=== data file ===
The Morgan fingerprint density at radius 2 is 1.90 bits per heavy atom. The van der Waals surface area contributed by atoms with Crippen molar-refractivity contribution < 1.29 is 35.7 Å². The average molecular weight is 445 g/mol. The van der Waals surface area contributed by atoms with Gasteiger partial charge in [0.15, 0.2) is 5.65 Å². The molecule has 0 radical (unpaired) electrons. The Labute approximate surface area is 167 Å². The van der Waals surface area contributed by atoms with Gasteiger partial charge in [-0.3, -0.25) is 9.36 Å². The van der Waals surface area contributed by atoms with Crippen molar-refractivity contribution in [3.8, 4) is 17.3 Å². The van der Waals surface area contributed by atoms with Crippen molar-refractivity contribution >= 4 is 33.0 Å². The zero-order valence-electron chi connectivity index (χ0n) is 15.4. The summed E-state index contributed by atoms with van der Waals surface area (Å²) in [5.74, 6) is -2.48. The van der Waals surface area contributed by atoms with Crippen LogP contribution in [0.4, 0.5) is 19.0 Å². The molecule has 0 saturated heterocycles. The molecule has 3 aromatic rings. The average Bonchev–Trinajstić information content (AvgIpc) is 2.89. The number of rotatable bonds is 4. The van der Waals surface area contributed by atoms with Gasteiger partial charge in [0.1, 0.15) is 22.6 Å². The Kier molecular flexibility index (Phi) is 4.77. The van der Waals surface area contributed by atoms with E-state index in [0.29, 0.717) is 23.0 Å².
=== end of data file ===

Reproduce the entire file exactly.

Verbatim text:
The Morgan fingerprint density at radius 2 is 1.90 bits per heavy atom. The van der Waals surface area contributed by atoms with Crippen molar-refractivity contribution < 1.29 is 35.7 Å². The average molecular weight is 445 g/mol. The van der Waals surface area contributed by atoms with Gasteiger partial charge in [0.15, 0.2) is 5.65 Å². The molecule has 0 radical (unpaired) electrons. The Labute approximate surface area is 167 Å². The van der Waals surface area contributed by atoms with Gasteiger partial charge in [-0.3, -0.25) is 9.36 Å². The van der Waals surface area contributed by atoms with Crippen molar-refractivity contribution in [3.8, 4) is 17.3 Å². The van der Waals surface area contributed by atoms with Crippen molar-refractivity contribution >= 4 is 33.0 Å². The zero-order valence-electron chi connectivity index (χ0n) is 15.4. The summed E-state index contributed by atoms with van der Waals surface area (Å²) in [5.74, 6) is -2.48. The van der Waals surface area contributed by atoms with Crippen LogP contribution in [0.4, 0.5) is 19.0 Å². The molecule has 0 saturated heterocycles. The molecule has 3 aromatic rings. The average Bonchev–Trinajstić information content (AvgIpc) is 2.89. The number of rotatable bonds is 4. The van der Waals surface area contributed by atoms with Gasteiger partial charge in [0.1, 0.15) is 22.6 Å². The Kier molecular flexibility index (Phi) is 4.77. The van der Waals surface area contributed by atoms with E-state index in [0.29, 0.717) is 23.0 Å².